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Apologies if this is a duplicate, I could not find this question on the site, or in any of the suggestions. May one say a blessing on light bulbs for shabbat is for Shabbos candles (Friday night), which has very different requirements.

For Havdalah, we use a source of fire for the Beracha of "Borei Meorei Haeish". May one use a lightbulb of sorts (what types) to be Yotzei this "Lechatchila"?

Similarly, if one has no regular candles, can they make the above Beracha on just a light?

  • ",can they just be Yotzei by holding up their hands" consider clarifying the background information. – mevaqesh Jan 2 '18 at 17:24
  • Why would this be different than light bulbs for a menorah? I’ll hold off on the close vote until your response, but it does seem like a close dupe. – DonielF Jan 2 '18 at 18:02
  • The idea is not to hold up your hands but to see the difference between skin and nail on the right hand – patient Jan 2 '18 at 18:26
  • @DonielF do hold off, as Chanukah Menorah doesn't require an Avukah, see here for some discussion/comparison of the two: dinonline.org/2012/12/12/chanukah-and-havdalah-candle – רבות מחשבות Jan 2 '18 at 18:32
  • @רבותמחשבות But both require fire. Maybe you can tape two light bulbs together? :) – DonielF Jan 2 '18 at 20:21
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I found some answers online for this -- I will excerpt:

1.

The issues are essentially the same with regards to Havdala [as with Shabbat candles], and many authorities rule that one may use an electric light in place of a Havdalah candle in a time of need (see She’arim Metzuyanim Be-Halachah 96:6; Az Nidberu 8:2; Rivevos Ephraim 3:599). In fact, it is reported that Rabbi Chaim Ozer Grodzinsky would always use an electric bulb for Havdalah, in order to demonstrate how strongly he felt that electricity is to be treated exactly like fire from the perspective of halachah. However, some object to the use of electric light bulbs for havdalah purposes, because of the glass casing that covers the fire. Note also that for purposes of havdalah, only an incandescent light bulb, which has the full status of “fire,” can be used. For Shabbos candles, many authorities write that even fluorescent sources can be used.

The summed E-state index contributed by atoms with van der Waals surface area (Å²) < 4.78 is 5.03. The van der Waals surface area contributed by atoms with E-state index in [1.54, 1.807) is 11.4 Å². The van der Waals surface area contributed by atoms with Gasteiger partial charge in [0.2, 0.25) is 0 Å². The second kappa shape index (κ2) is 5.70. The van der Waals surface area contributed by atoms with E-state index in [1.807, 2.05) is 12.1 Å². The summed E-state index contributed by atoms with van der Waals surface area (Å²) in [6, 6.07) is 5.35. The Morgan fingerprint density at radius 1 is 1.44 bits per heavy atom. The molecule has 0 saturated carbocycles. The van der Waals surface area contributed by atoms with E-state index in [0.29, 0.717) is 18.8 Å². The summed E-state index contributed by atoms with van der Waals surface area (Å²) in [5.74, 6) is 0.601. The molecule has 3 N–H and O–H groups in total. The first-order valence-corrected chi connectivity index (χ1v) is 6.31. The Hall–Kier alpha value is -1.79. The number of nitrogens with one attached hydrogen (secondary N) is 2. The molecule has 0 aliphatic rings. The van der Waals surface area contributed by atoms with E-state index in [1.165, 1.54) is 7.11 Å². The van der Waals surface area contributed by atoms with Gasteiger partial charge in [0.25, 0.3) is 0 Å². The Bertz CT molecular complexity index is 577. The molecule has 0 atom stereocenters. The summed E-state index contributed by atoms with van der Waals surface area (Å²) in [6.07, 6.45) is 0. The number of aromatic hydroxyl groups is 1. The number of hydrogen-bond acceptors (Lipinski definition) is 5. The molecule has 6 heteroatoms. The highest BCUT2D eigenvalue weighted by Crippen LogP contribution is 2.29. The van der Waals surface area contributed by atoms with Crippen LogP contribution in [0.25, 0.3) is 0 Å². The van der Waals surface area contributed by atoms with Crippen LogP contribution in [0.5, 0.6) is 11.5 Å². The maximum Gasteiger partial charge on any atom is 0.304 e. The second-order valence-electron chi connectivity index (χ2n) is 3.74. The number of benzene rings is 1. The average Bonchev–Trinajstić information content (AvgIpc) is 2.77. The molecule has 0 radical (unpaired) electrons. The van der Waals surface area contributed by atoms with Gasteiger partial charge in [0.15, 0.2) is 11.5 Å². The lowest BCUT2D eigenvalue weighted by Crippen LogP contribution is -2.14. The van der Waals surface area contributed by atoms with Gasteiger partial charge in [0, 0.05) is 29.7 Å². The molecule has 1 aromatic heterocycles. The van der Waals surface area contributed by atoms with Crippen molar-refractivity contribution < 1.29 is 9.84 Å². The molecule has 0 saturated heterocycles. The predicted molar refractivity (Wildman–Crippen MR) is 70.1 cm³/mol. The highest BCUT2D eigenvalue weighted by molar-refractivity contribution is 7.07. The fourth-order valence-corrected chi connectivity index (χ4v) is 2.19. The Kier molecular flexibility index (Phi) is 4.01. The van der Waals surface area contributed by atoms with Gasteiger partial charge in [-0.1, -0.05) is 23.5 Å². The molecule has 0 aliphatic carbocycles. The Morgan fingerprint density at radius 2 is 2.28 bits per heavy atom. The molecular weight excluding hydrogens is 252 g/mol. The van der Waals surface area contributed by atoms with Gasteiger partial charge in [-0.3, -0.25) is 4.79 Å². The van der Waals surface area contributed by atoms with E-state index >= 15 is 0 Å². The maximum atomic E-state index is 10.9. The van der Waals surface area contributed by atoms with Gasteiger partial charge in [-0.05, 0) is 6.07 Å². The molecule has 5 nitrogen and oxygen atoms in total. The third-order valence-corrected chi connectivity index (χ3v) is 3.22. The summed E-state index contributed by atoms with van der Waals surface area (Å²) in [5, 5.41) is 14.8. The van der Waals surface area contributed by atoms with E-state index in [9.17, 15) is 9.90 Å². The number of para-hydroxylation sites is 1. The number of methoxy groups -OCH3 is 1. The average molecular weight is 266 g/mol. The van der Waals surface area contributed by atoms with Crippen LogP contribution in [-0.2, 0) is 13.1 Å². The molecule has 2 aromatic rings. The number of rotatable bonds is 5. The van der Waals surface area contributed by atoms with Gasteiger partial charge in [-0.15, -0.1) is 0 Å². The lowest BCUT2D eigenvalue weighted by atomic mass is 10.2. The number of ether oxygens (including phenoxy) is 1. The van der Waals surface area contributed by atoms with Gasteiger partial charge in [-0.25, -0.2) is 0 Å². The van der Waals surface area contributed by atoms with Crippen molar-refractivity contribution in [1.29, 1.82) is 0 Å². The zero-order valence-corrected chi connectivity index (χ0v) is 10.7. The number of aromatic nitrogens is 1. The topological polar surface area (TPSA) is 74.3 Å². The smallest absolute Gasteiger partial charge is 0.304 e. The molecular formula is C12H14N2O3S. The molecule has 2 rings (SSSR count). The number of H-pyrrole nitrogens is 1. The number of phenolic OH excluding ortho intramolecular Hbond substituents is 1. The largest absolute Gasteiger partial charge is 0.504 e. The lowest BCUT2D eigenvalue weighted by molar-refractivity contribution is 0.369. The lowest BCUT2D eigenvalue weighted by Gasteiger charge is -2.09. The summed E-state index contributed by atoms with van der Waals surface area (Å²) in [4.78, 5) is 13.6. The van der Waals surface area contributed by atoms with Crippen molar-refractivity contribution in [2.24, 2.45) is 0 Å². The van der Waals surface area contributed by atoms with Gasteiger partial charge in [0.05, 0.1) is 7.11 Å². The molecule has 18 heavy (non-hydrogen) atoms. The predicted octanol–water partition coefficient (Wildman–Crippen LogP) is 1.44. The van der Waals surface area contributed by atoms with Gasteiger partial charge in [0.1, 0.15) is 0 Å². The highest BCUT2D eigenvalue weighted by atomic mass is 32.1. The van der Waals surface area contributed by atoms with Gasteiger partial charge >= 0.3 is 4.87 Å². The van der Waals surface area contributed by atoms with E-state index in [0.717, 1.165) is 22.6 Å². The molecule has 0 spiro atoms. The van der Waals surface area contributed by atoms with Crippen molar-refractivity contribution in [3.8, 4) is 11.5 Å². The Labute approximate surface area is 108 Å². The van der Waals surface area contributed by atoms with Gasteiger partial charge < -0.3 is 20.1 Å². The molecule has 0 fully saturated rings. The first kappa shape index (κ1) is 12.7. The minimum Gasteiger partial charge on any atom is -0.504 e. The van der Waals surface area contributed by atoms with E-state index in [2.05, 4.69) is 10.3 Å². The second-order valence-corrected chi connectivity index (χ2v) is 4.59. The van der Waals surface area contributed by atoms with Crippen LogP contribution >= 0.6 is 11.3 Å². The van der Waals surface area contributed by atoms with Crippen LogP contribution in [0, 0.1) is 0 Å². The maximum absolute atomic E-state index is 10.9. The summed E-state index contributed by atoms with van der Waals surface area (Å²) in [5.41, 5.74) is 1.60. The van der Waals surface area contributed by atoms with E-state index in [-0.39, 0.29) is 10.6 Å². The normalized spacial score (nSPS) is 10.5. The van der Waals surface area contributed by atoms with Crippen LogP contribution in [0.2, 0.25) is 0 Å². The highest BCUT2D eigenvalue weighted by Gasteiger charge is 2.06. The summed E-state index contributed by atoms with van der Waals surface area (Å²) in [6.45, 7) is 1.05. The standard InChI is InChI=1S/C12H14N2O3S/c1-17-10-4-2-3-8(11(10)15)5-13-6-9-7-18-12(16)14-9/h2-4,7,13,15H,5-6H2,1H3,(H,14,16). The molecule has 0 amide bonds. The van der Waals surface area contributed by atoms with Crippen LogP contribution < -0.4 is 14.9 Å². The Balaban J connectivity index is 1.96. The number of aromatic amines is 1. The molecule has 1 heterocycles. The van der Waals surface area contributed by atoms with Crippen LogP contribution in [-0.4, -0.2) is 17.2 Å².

2.

Some poskim allow one to use an electric light in place of a Havdala candle in a time of need.[21] In fact, it is reported that Rabbi Chaim Ozer Grodzinsky would always use an electric bulb for Havdala in order to demonstrate how strongly he felt that electricity is to be treated exactly like fire from the perspective of halacha.[22] Nevertheless, there are those authorities who discourage the use of an electric light for Havdala. Among their opposition to is the fact that the blessing recited upon the Havdala candle includes the word "fire" which seems to imply the need for actual fire, not merely light. As such a light bulb would not be acceptable according to this view.[23] Even among the authorities who permit the use of electric lighting when needed many would disqualify the use of fluorescent bulbs as they work differently than standard light bulbs. [24]

3. Much the same (but includes reference to a flashlight.

4. Both 1 and 2 are essentially identical to this one.

  • Good answer. I was hoping for a discussion of "fire", as in the Beracha, which you have provided. I have read only the excerpts you brought, but do any of these also address the concept of Avukah vs. Ner? Can we consider something to be both a candle and multiple candles held together? Thanks again. – רבות מחשבות Jan 2 '18 at 18:39
  • @רבותמחשבות The rav who told me that I could use a specific electric candle for havdalah for my wife allows her to say the bracha on that type of candle for Shabbat. Note that it must be battery operated and not a plug in. – sabbahillel Jan 2 '18 at 22:59
  • @sabbahillel what would the reasoning of that Rav be for both the single candle, as well as the battery-only? – רבות מחשבות Jan 3 '18 at 0:02
  • @רבותמחשבות The incandescent bulb is treated as a fire as the answer shows. Each bulb is a source of fire and touching them would not allow the wicks or the fire to combine as is done in a candle. The battery is required in order to have the source of the fire be part of the candle. If it were plugged in, the fuel would disappear. I think that a gas stove is similar to the plug in the wall. This is from memory only so I cannot go into details. – sabbahillel Jan 3 '18 at 0:09

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